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More Signs Point To Russian Cyberspy Connection In State Election Board Hacks

Researchers discover possible nation-sate link between attacks on Arizona and Illinois and recent attacks on Turkey and Ukraine governments.

As US intelligence and government leaders double down with investigations and concerns over what looks a lot like a Russian cyberattack-heavy effort to influence the US election and future policies, a new clue pointing to Russia has emerged in the recent breaches of the Arizona and Illinois voter information boards.

ThreatConnect found that an IP address (5.149.249[.]172) used in the recent state boards of election attacks was also used in spearphishing campaigns from March to August of this year against government officials in Turkey, Ukraine, and members of the German Freedom Party. The IP address was identified in an FBI Flash Bulletin advisory as an indicator of compromise in the attacks that compromised voter registration information in Arizona and Illinois.

“We’re not sure who attacked the state board of elections, but when we started investigating the indicators [provided by the] FBI, there was some highly circumstantial evidence,” says Toni Gidwani, director of research operations at ThreatConnect. Once the research team spotted the IP address’s ties to the Ukrainian government attacks and others, it looked more like a “state-based effort,” she says.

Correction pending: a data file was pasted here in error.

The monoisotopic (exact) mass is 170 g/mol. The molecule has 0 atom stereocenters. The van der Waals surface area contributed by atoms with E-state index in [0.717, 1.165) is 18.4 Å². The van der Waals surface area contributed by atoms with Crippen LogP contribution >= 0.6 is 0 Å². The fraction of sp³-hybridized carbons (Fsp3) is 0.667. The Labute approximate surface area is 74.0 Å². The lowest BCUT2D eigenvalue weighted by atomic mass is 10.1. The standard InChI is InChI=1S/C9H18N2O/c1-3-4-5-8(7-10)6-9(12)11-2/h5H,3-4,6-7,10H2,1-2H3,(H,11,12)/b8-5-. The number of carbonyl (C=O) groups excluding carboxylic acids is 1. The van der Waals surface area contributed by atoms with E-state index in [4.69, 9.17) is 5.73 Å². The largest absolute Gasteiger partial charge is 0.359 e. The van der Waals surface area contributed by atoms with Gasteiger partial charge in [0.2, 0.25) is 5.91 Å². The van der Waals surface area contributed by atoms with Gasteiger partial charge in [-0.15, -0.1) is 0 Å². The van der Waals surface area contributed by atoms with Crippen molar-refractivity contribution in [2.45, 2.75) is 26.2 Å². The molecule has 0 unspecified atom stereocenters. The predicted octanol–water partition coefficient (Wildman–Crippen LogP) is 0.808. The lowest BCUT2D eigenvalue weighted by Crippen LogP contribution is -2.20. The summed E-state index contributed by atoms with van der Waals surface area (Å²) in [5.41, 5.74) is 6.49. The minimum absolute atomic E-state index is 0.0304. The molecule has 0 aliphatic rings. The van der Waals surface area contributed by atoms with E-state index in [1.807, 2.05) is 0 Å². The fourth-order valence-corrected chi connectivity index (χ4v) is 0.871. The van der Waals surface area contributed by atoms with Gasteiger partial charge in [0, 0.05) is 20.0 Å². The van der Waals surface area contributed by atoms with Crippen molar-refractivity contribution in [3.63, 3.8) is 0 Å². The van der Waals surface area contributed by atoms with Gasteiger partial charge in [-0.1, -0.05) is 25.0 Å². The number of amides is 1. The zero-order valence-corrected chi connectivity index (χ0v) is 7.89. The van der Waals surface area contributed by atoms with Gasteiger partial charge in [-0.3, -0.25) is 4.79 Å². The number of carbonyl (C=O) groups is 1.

ThreatConnect points out that this IP address range is associated with plenty of malicious activity, namely in the cyber espionage-type versus traditional cybercrime. Even so, Gidwani says “we are unable to assess which actor or group might be behind the attacks based on the current evidence.”

Gidwani says her team hasn’t dismissed the possibility of an overlap between nation-state cyber espionage and cybercrime gangs in this case. “We need more evidence,” she says.

Peter Tran, general manager and senior director at RSA, the security division of EMC, says the value of voter information depends on the data: much of it is public domain information, such as name, party and email address, for example. “Campaigns and foundations have been aggregating this information for years and years,” Tran says, adding that correlating that information with other data could be quite lucrative for criminals and nation-state actors.

There’s also the possibility that Russian state actors are looking to alter voter registration status in an attempt to disrupt voting by preventing citizens from voting or sabotaging their voter identity information. But so far, no researchers have proof to share that this is the endgame.

Meanwhile, ThreatConnect’s Gidwani says she can’t fully rule out a false flag scenario. Even so, she says, there are signs that it’s not: “I don’t think so based on the fact that they took the spearphishing kit down shortly after we discovered it. They didn’t intend for us to find that … and the whole victim list they targeted,” she says. “I would also question who would gain from a false flag option.”

Another mystery: just what information the attackers were after in the state boards of elections, and whether other there are other board victims. “Was it just Arizona and Illinois?" she asks. "Or is it 20 or 50 states?”

It could also merely have been a way to probe how vulnerable the US election infrastructure is, she says. “This piece of our research left us with a lot more questions than answers.”

“Whether it is to ultimately collect intelligence, influence public opinion, or sow discord, doubt, or contempt with respect to political ideologies — the individuals behind this activity, whoever they may be, are looking to manipulate multiple countries’ democratic processes,” ThreatConnect wrote in its report

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